At this day and age, and considering the recent controversy regarding Mass Effect: Andromeda’s graphics, and also because I said I would in my article of Far Cry 3 and 4, it is important to talk about graphics, animations, level design and how important it all is.
Among the stereotypes concerning younger gamers, exists the “obsessed with graphics” stereotype. From experience, it has proven relatively untrue to me as in – they are not so much obsessed with graphics in Call of Duty or Fifa (the two games that middle schoolers in France play the most, with perhaps GTA on the side) They do place quite the amount of importance to it. To them, a game should not look “bad” on their PS4s and Xbox Ones, but they could care less about the artistic flair of the maps in COD – which to be fair is quite low.
To these gamers, graphics are only a matter of polygons and texture resolution. More important than these trifling matters, though, is the Framerate (their 30 FPS on consoles). Most important of all, in these highly competitive games, is balance. Avoiding OP weapons, good mapping, and limit compensation lag which gives the host of the game on the peer to peer server (those plebs over at Activision never bothered with dedicated servers on consoles). The reason for it it that these gamers do not see a game as a form of art (a subject which deserves a longer article sometime in the future) but as a form of sport, a leveled playing field to measure their skill. They may enjoy eye-candy during the gameplay, but the sportsmanship comes first. Call of Duty has adapted to these demands and this is why it has this business model (a business model that I will have to expand upon in another article.)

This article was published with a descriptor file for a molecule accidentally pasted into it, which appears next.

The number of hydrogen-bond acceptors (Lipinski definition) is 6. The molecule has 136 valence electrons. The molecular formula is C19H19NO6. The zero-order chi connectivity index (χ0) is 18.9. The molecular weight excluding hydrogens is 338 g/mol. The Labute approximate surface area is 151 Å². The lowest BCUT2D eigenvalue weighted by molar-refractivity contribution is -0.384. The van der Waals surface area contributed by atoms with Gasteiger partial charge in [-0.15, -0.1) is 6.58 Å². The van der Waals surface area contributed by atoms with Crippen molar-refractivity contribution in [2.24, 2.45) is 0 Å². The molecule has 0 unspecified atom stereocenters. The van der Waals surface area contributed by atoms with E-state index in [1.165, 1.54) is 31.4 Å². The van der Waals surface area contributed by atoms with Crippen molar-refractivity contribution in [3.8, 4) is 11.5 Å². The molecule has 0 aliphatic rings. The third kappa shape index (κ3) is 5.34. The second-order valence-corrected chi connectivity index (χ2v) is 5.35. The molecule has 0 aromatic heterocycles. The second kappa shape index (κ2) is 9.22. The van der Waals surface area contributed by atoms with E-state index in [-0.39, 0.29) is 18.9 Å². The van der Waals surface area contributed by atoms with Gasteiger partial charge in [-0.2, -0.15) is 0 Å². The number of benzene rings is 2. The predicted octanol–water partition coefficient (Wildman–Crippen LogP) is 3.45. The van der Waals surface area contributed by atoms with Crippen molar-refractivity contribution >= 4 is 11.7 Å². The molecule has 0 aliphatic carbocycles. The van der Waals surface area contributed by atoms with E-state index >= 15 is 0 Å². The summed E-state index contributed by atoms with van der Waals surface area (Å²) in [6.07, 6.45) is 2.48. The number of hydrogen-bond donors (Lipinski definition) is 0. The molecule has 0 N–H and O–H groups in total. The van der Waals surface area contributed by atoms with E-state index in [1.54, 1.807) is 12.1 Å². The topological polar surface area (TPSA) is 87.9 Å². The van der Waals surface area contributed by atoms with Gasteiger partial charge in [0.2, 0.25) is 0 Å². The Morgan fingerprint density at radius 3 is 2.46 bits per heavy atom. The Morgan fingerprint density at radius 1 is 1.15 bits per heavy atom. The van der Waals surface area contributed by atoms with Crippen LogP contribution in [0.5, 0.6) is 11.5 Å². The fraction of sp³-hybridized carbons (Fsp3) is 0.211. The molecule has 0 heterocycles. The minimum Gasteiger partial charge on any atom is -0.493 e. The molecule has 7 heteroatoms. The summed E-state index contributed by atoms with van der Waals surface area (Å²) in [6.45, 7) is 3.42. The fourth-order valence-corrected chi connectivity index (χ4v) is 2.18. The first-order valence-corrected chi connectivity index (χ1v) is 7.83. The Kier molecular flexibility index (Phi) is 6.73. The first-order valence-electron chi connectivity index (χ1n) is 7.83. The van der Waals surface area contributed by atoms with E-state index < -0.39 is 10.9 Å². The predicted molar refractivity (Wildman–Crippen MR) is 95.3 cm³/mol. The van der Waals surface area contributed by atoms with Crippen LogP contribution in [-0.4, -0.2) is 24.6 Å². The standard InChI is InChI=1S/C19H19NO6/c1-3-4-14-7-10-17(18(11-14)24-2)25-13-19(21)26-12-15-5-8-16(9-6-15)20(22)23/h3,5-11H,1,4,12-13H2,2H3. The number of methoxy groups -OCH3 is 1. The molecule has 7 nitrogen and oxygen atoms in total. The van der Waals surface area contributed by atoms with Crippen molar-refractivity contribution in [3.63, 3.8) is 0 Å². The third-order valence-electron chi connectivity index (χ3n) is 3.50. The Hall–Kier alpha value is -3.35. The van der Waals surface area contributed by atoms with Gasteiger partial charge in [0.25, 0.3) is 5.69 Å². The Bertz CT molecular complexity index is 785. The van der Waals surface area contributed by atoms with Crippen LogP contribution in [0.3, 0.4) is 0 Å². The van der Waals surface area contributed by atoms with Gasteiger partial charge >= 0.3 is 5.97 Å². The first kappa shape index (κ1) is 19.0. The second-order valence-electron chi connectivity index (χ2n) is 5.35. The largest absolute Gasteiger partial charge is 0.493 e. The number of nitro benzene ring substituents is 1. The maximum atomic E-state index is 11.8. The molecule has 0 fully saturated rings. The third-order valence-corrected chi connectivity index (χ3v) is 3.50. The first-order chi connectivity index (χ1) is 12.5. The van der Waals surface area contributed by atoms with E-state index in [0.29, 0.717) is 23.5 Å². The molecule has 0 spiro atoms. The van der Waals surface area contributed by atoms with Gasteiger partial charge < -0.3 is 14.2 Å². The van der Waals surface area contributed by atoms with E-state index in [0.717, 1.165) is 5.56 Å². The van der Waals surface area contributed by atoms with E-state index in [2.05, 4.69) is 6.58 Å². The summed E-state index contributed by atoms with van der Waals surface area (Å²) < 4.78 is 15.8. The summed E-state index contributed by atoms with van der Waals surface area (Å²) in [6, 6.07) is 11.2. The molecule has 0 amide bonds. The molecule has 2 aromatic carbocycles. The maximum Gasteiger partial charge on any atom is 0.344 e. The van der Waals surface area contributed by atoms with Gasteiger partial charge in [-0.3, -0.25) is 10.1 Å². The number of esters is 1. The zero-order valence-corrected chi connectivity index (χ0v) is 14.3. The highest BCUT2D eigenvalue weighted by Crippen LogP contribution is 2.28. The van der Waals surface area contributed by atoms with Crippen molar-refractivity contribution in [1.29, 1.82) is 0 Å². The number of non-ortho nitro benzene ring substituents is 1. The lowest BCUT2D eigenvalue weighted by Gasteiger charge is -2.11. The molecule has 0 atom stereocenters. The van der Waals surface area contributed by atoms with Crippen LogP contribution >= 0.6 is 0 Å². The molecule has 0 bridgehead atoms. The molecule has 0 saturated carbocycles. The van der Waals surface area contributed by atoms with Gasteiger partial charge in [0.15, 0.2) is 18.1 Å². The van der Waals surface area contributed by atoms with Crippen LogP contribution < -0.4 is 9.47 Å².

Among older gamers, though, the artistic flair is primordial in appreciating a game’s aesthetics. Those who grew up playing games on the older machines like the Super Nintendo, or who enjoy old-school FPS and RPGs, or even JRPGs, do not really care about the polygon or pixel count, but rather appreciate the amount of work and artistic sense put in a game. Dark Souls is pretty primitive-looking all things considered, but the artists and designers put a lot of effort into their craft to make the game more unique. The Witcher 3 is intelligently using ressources from our own history (I’ll write an article on weapons and armours in medieval games later, but this will take a lot of research to complete) and even manages to be one of the most technically beautiful games around, while developping a unique aesthetic, and staying close to historical accuracy. (Until you play the Blood and Wine expansion^^). The best example would be Skyrim, or the main Elder Scrolls games in 3D. While not being historically accurate in the slightest when it comes to arms and armour, it creates a world that is alien to us and quite unique in the medieval-fantastic genre, with its own culture, aesthetics, details, alphabets and religions.
A lower polygon count in games is fine, a lower pixel resolution in textures is fine : these are not immersion-breaking problems. However, there are graphical problems that do: blatant discrepancies in texture resolution (the rock textures in Skyrim vanilla), jagged rocks, missing meshes or instances where they intersect too visible (again, Skyrim vanilla is a good example for all of these), floating objects, et caetera.
While I understand that game developpers are on a time constraint, and ironing all of these out is pretty hard (especially considering that it would be difficult to patch), I think they should try their hardest to make it. This is what you’d consider in a graphics score in a review: the design mostly, and the problems that you encounter that could break immersion. The latest Star Wars Battlefront’s textures are exceptional and litteraly photorealistic, but if there were unrealistic rock edges or holes all over the maps, it would not matter.